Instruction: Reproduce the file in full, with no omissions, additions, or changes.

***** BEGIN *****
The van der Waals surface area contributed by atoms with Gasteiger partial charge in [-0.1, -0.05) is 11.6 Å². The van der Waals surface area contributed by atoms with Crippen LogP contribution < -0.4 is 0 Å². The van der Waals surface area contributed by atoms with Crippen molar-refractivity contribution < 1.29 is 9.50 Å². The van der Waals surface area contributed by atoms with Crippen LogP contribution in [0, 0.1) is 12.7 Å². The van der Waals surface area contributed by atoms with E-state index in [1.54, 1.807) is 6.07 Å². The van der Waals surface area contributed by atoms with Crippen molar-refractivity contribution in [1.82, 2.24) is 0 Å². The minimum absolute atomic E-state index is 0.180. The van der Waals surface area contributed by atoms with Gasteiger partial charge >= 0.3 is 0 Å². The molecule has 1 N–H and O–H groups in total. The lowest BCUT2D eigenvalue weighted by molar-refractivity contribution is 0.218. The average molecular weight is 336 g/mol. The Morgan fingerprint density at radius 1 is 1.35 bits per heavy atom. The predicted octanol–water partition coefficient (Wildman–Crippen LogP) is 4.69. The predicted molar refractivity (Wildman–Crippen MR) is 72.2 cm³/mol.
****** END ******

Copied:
The van der Waals surface area contributed by atoms with Gasteiger partial charge in [-0.1, -0.05) is 11.6 Å². The van der Waals surface area contributed by atoms with Crippen LogP contribution < -0.4 is 0 Å². The van der Waals surface area contributed by atoms with Crippen molar-refractivity contribution < 1.29 is 9.50 Å². The van der Waals surface area contributed by atoms with Crippen LogP contribution in [0, 0.1) is 12.7 Å². The van der Waals surface area contributed by atoms with E-state index in [1.54, 1.807) is 6.07 Å². The van der Waals surface area contributed by atoms with Crippen molar-refractivity contribution in [1.82, 2.24) is 0 Å². The minimum absolute atomic E-state index is 0.180. The van der Waals surface area contributed by atoms with Gasteiger partial charge >= 0.3 is 0 Å². The molecule has 1 N–H and O–H groups in total. The lowest BCUT2D eigenvalue weighted by molar-refractivity contribution is 0.218. The average molecular weight is 336 g/mol. The Morgan fingerprint density at radius 1 is 1.35 bits per heavy atom. The predicted octanol–water partition coefficient (Wildman–Crippen LogP) is 4.69. The predicted molar refractivity (Wildman–Crippen MR) is 72.2 cm³/mol.